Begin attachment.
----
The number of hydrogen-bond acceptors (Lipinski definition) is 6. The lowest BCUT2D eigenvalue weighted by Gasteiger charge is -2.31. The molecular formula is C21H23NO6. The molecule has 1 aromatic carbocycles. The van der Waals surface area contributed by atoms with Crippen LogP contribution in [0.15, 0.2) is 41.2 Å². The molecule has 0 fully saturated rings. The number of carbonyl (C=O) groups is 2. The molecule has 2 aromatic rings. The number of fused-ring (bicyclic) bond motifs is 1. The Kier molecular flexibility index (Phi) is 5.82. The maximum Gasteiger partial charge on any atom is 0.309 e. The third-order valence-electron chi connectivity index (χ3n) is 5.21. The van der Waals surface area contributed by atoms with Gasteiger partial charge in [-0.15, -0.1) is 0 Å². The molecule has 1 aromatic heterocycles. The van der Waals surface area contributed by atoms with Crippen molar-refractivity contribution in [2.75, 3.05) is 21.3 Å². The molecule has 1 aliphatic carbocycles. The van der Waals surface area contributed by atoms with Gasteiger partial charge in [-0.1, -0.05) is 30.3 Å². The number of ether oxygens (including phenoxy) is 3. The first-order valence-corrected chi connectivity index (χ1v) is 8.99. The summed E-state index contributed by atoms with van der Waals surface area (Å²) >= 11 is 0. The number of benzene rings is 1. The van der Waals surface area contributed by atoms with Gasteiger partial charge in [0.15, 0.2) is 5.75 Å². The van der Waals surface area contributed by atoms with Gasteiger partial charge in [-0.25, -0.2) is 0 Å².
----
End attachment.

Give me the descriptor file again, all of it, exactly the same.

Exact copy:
The number of hydrogen-bond acceptors (Lipinski definition) is 6. The lowest BCUT2D eigenvalue weighted by Gasteiger charge is -2.31. The molecular formula is C21H23NO6. The molecule has 1 aromatic carbocycles. The van der Waals surface area contributed by atoms with Crippen LogP contribution in [0.15, 0.2) is 41.2 Å². The molecule has 0 fully saturated rings. The number of carbonyl (C=O) groups is 2. The molecule has 2 aromatic rings. The number of fused-ring (bicyclic) bond motifs is 1. The Kier molecular flexibility index (Phi) is 5.82. The maximum Gasteiger partial charge on any atom is 0.309 e. The third-order valence-electron chi connectivity index (χ3n) is 5.21. The van der Waals surface area contributed by atoms with Gasteiger partial charge in [-0.15, -0.1) is 0 Å². The molecule has 1 aromatic heterocycles. The van der Waals surface area contributed by atoms with Crippen molar-refractivity contribution in [2.75, 3.05) is 21.3 Å². The molecule has 1 aliphatic carbocycles. The van der Waals surface area contributed by atoms with Gasteiger partial charge in [-0.1, -0.05) is 30.3 Å². The number of ether oxygens (including phenoxy) is 3. The first-order valence-corrected chi connectivity index (χ1v) is 8.99. The summed E-state index contributed by atoms with van der Waals surface area (Å²) >= 11 is 0. The number of benzene rings is 1. The van der Waals surface area contributed by atoms with Gasteiger partial charge in [0.15, 0.2) is 5.75 Å². The van der Waals surface area contributed by atoms with Gasteiger partial charge in [-0.25, -0.2) is 0 Å².